How To Compose A Good Argumentative Essay Thesis Statement

There are many different types of academic paper that students will have to write an essay for during their time in education. For example, one of the most common forms of academic paper is that of an argumentative essay.

The requirements of an argumentative essay are relatively straightforward, in that they require the student who is writing the work to pick a point of view relating to a specific topic, and then argue as to why that point of view is most appropriate. For example, if studying about a particular war, then you may wish to decide whether or not you think it was justified for a particular country to go to war with another. You would then try and argue one way or the other, using various points to back up the case.

For many academic papers, particularly those that are more substantial, such as dissertations, you may be required to include a thesis statement. A thesis statement is particularly useful, as it enables you to quickly and easily explain to the reader exactly what it is that you intend to write about in your paper.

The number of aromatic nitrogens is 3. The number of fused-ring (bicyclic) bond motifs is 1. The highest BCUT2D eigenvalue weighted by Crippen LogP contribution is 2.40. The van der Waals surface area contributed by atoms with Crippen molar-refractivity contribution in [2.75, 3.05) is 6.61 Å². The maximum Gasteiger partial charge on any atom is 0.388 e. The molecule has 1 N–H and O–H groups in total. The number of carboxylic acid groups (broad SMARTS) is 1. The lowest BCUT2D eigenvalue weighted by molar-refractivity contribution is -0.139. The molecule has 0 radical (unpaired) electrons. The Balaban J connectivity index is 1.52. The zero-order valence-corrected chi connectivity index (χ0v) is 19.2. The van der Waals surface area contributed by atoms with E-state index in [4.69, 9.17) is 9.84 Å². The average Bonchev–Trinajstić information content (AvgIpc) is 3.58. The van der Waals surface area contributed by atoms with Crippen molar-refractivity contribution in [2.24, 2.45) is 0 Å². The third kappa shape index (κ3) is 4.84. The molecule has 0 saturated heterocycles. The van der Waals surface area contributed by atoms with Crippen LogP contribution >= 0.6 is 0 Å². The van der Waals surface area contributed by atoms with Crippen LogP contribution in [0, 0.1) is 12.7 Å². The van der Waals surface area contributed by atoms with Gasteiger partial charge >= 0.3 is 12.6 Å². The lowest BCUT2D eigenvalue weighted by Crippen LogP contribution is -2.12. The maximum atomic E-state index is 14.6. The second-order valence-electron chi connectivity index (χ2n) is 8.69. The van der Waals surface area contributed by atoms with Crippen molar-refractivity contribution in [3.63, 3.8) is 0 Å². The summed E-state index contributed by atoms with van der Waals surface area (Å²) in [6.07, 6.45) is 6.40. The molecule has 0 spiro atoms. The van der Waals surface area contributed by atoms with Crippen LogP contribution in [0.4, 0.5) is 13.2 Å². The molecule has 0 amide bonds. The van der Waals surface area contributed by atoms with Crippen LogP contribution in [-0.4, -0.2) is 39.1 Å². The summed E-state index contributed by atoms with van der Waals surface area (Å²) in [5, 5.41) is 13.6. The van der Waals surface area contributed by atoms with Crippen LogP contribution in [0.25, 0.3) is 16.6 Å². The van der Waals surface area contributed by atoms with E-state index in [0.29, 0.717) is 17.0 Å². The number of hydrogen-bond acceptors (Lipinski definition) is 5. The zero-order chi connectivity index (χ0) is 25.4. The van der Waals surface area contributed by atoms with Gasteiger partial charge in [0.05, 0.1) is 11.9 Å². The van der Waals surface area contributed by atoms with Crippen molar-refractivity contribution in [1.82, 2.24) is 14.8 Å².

With an argumentative paper, your thesis statement will essentially introduce the topic that you will be discussing, and identify the point of view that you will be arguing about.

The need to be clear and concise

In order to create a good thesis statement, it is important to be clear and concise. Essentially, you will only have about a sentence, maybe two, in which to write the statement and, therefore, you need to ensure that any necessary details are covered by using relatively few words.

It can be a good idea to note down various things you want to include in your statement. For example, you need to decide how to clearly and concisely describe the topic that you will be writing about. Furthermore, you need to inform the reader of any issues that you will be discussing relating to this topic, and what stance you will be taking.

Avoiding arguments in your thesis statement

Essentially, when writing your statement, you will only need to outline the particular stance or point of view that you will be taken. You do not necessarily need to introduce any arguments at this point; in fact, as mentioned above, you won’t have enough room to include too many details - instead, you can use the body section to bring up any arguments that you wish to make.



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